Finally, the last (and possible most critical part) is knowing when to step in and when to let things go. You have to be careful to not spoil anyone’s fun (within reason) and to enable those cool D&D moments to happen as organically as possible, but you also need to maximise the amount of fun happening across the entire group.
Like I said in my first post, its a fine line to walk.
Epic With A Capital E
Interestingly enough, with multiple groups running at the same time, we might eventually be able to do some sort of epic crossover. Imagine a campaign where one or more different groups are working together to accomplish a greater goal, or even better, maybe the groups are working against each other, possibly without even realising it.
You could probably retrofit multiple groups acting together into one of the pre-built campaigns, but to be honest, you’d be better off putting a custom one together that was built with the concept in mind from the start.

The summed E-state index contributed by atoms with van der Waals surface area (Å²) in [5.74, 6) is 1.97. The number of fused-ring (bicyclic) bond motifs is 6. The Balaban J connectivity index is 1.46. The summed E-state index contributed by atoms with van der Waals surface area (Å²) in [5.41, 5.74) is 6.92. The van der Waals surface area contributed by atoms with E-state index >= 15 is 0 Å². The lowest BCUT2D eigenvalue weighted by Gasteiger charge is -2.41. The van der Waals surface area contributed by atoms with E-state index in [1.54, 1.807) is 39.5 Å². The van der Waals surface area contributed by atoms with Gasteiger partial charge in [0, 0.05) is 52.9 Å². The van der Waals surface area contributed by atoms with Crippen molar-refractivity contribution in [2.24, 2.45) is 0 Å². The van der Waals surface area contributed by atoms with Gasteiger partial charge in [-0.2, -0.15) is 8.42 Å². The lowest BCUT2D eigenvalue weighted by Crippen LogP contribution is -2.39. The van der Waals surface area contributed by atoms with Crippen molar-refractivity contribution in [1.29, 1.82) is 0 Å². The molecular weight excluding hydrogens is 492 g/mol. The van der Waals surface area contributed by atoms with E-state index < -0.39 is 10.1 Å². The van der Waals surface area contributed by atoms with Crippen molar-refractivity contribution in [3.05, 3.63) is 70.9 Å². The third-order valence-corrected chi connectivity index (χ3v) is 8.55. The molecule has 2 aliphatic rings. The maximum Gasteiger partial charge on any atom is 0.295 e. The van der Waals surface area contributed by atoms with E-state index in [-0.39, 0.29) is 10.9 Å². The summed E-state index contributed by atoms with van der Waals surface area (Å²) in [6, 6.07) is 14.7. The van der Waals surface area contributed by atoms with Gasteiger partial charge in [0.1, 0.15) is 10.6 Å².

Its a neat dream, but as we have people who are both players and DM’s, we would have to be pretty careful as anyone filling both roles would know too much.
I think I’d be more than willing to give up the ability to play to put something like that together though, as it would be an amazing experience for everyone involved.
Cure Wounds, Gain 1d8 Hit Points
Last but not least, one of the completely unintended side effects of running D&D groups at work is employee retention.
This comes in two flavours.